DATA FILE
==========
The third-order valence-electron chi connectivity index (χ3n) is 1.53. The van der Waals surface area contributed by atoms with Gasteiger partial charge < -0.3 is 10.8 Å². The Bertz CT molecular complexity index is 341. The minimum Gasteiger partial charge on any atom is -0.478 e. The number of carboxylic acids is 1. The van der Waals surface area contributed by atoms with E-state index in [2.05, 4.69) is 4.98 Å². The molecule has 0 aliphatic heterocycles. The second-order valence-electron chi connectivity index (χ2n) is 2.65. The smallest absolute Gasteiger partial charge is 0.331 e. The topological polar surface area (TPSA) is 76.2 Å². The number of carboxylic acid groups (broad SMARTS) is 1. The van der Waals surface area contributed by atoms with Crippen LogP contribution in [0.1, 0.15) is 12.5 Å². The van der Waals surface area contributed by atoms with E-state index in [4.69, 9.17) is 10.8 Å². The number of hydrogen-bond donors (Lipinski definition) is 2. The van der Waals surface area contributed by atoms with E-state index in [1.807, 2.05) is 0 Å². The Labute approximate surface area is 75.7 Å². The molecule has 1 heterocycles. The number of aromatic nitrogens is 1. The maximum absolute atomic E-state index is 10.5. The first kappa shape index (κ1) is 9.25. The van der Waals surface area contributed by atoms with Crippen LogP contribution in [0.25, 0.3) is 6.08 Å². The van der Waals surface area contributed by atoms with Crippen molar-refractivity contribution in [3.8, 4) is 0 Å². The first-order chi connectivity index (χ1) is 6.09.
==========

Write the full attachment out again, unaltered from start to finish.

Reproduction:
The third-order valence-electron chi connectivity index (χ3n) is 1.53. The van der Waals surface area contributed by atoms with Gasteiger partial charge < -0.3 is 10.8 Å². The Bertz CT molecular complexity index is 341. The minimum Gasteiger partial charge on any atom is -0.478 e. The number of carboxylic acids is 1. The van der Waals surface area contributed by atoms with E-state index in [2.05, 4.69) is 4.98 Å². The molecule has 0 aliphatic heterocycles. The second-order valence-electron chi connectivity index (χ2n) is 2.65. The smallest absolute Gasteiger partial charge is 0.331 e. The topological polar surface area (TPSA) is 76.2 Å². The number of carboxylic acid groups (broad SMARTS) is 1. The van der Waals surface area contributed by atoms with Crippen LogP contribution in [0.1, 0.15) is 12.5 Å². The van der Waals surface area contributed by atoms with E-state index in [4.69, 9.17) is 10.8 Å². The number of hydrogen-bond donors (Lipinski definition) is 2. The van der Waals surface area contributed by atoms with E-state index in [1.807, 2.05) is 0 Å². The Labute approximate surface area is 75.7 Å². The molecule has 1 heterocycles. The number of aromatic nitrogens is 1. The maximum absolute atomic E-state index is 10.5. The first kappa shape index (κ1) is 9.25. The van der Waals surface area contributed by atoms with Crippen LogP contribution in [0.25, 0.3) is 6.08 Å². The van der Waals surface area contributed by atoms with Crippen molar-refractivity contribution in [3.8, 4) is 0 Å². The first-order chi connectivity index (χ1) is 6.09.